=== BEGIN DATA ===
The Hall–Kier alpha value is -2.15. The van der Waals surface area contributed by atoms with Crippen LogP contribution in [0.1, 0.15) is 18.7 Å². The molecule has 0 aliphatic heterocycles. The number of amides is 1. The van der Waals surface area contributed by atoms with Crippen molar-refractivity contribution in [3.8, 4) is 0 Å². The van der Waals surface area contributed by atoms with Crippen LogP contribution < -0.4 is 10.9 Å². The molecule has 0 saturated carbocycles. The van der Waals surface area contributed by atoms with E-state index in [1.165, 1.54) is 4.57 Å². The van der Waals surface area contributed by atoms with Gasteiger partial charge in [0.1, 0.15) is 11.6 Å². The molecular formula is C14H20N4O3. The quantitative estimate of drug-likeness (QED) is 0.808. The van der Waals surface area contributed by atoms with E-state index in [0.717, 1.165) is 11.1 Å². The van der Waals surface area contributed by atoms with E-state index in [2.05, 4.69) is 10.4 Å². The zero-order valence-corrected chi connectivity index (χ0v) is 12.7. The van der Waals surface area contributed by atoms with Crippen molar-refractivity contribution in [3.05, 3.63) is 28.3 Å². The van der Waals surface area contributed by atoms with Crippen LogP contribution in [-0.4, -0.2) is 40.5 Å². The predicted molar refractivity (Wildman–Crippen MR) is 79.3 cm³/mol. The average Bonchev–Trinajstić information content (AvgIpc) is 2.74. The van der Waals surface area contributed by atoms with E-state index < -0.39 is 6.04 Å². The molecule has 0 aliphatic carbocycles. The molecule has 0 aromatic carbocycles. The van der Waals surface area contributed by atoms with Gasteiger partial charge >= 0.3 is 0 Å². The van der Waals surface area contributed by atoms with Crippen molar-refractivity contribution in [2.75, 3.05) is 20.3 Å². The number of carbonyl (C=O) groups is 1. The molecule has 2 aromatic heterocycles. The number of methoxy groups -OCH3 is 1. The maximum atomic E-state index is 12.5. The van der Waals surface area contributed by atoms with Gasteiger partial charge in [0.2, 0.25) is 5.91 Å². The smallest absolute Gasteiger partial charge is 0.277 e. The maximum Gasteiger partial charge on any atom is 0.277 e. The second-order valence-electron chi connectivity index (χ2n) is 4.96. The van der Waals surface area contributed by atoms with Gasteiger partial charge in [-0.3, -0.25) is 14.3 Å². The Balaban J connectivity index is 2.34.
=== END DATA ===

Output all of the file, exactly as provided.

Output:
The Hall–Kier alpha value is -2.15. The van der Waals surface area contributed by atoms with Crippen LogP contribution in [0.1, 0.15) is 18.7 Å². The molecule has 0 aliphatic heterocycles. The number of amides is 1. The van der Waals surface area contributed by atoms with Crippen molar-refractivity contribution in [3.8, 4) is 0 Å². The van der Waals surface area contributed by atoms with Crippen LogP contribution < -0.4 is 10.9 Å². The molecule has 0 saturated carbocycles. The van der Waals surface area contributed by atoms with E-state index in [1.165, 1.54) is 4.57 Å². The van der Waals surface area contributed by atoms with Gasteiger partial charge in [0.1, 0.15) is 11.6 Å². The molecular formula is C14H20N4O3. The quantitative estimate of drug-likeness (QED) is 0.808. The van der Waals surface area contributed by atoms with E-state index in [0.717, 1.165) is 11.1 Å². The van der Waals surface area contributed by atoms with E-state index in [2.05, 4.69) is 10.4 Å². The zero-order valence-corrected chi connectivity index (χ0v) is 12.7. The van der Waals surface area contributed by atoms with Crippen molar-refractivity contribution in [3.05, 3.63) is 28.3 Å². The van der Waals surface area contributed by atoms with Crippen LogP contribution in [-0.4, -0.2) is 40.5 Å². The predicted molar refractivity (Wildman–Crippen MR) is 79.3 cm³/mol. The average Bonchev–Trinajstić information content (AvgIpc) is 2.74. The van der Waals surface area contributed by atoms with E-state index < -0.39 is 6.04 Å². The molecule has 0 aliphatic carbocycles. The molecule has 0 aromatic carbocycles. The van der Waals surface area contributed by atoms with Gasteiger partial charge >= 0.3 is 0 Å². The van der Waals surface area contributed by atoms with Crippen molar-refractivity contribution in [2.75, 3.05) is 20.3 Å². The number of carbonyl (C=O) groups is 1. The molecule has 2 aromatic heterocycles. The number of methoxy groups -OCH3 is 1. The maximum atomic E-state index is 12.5. The van der Waals surface area contributed by atoms with Gasteiger partial charge in [0.2, 0.25) is 5.91 Å². The smallest absolute Gasteiger partial charge is 0.277 e. The maximum Gasteiger partial charge on any atom is 0.277 e. The second-order valence-electron chi connectivity index (χ2n) is 4.96. The van der Waals surface area contributed by atoms with Gasteiger partial charge in [-0.3, -0.25) is 14.3 Å². The Balaban J connectivity index is 2.34.